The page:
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It seems that the basic point behind the suggestions by both Ralph and
Lou are similar. I need to think a bit further as to exactly how I want
to handle this, but I certainly have a much clearer understanding of how
the guidelines are to be applied for this case.

Thanks,

Chuck

----------------

> Thanks for the clarification! As is so often the way, now that I have a
> better sense of what you're doing, I would propose something almost but
> not quite entirely different...
>
> On Thu, 25 Apr 2002, Charles Muller wrote:
>
> >
> > I am glossing a Chinese, Japanese, or Korean word (term, temple,
> > personal name, etc.) with its Chinese characters. Thus:
> >
> > english words <foreign>romanized Japanese, Chinese, or Korean
> > words</foreign> <cjk>chinese characters</cjk>
> >
>
> >
> > english words <term>romanized Japanese, Chinese, or Korean words</term>
> > <cjk>chinese characters</cjk>
> >
>
> The key point here is that the stretch in Chinese (or CJK) characters is
> in fact a gloss for the preceding <term> or <foreign> element, using a
> different writing system. In which case, I would recommend it be tagged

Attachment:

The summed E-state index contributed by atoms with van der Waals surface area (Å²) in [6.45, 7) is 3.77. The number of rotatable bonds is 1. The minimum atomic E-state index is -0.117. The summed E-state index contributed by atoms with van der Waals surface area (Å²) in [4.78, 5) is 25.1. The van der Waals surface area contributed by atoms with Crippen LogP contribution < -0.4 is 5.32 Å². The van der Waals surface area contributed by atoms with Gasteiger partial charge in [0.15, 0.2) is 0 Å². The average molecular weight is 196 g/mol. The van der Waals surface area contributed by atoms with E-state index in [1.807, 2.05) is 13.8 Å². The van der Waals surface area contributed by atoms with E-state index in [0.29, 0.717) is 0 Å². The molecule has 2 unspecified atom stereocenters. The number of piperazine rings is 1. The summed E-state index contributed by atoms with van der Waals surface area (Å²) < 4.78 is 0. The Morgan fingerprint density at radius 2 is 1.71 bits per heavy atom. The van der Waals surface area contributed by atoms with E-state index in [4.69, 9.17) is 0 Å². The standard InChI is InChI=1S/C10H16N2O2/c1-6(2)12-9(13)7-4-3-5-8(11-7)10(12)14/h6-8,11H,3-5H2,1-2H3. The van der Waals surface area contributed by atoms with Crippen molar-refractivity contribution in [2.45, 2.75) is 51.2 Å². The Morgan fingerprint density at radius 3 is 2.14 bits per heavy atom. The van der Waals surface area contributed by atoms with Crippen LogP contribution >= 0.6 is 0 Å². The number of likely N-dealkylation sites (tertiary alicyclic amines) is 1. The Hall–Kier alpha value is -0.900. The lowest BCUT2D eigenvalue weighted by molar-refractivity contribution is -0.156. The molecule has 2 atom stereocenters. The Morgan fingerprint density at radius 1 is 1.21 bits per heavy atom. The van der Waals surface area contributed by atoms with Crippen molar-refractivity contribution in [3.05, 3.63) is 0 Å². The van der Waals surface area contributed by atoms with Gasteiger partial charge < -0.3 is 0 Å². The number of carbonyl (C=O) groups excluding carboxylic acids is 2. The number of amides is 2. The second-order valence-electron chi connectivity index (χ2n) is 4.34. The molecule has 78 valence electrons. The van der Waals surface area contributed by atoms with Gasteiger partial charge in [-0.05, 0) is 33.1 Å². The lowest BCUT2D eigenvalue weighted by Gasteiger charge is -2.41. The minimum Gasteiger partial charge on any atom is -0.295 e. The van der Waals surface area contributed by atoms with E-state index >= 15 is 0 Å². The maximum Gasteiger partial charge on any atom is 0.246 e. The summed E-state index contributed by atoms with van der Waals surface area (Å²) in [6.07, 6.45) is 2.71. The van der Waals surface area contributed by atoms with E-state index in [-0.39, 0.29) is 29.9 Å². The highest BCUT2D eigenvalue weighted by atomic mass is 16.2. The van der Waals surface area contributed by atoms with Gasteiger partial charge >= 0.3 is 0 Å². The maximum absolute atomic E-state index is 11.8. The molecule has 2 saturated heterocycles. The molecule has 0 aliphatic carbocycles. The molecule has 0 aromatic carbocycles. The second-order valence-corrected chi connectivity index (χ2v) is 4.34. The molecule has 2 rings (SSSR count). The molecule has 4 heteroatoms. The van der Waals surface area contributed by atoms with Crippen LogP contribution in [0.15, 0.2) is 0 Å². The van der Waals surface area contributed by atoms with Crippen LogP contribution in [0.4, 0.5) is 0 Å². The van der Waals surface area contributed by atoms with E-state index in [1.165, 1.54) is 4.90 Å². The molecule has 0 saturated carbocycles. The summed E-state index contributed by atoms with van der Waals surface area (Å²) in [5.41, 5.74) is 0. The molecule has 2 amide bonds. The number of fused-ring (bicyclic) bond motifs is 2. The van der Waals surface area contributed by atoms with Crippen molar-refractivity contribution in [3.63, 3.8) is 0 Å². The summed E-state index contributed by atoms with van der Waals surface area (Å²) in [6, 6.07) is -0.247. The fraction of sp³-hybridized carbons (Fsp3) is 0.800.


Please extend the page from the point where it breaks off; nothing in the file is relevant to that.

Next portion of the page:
> as ..... <gloss>!
>
>
> > english words <term>romanized Japanese, Chinese, or Korean words</term>
> > <gloss>chinese characters</gloss>
>
>
> As Ralph points out, the LANG attribute combines writing system and
> language. Strictly speaking, therefore, if you tag something as e.g.
> lang='ko' I am not sure that everyone would assume you meant romanised
> Korean. The way the TEI currently defines the LANG attribute, you should
> probably be using something like lang="ko-rom"  for romanized Korean and
> lang="ko-cjk" for Korean in CJK.
>
> Note that the ISO 639 code can be specified on the <language> element. To
> quote from the spec for the ID attribute on <language>, to which LANG
> attributes generally refer:
>
> "Its value will usually be a language identifier from ISO 639, possibly
> extended to indicate the writing system in use (e.g. heb-hel for Hebrew
> written in Greek.)"  (http://www.hcu.ox.ac.uk/TEI/P4X/ref-LANGUAGE.html)
>
>
> Lou
>
--


Charles Muller
Toyo Gakuen University

Digital Dictionary of Buddhism and CJK-English Dictionary
www.acmuller.net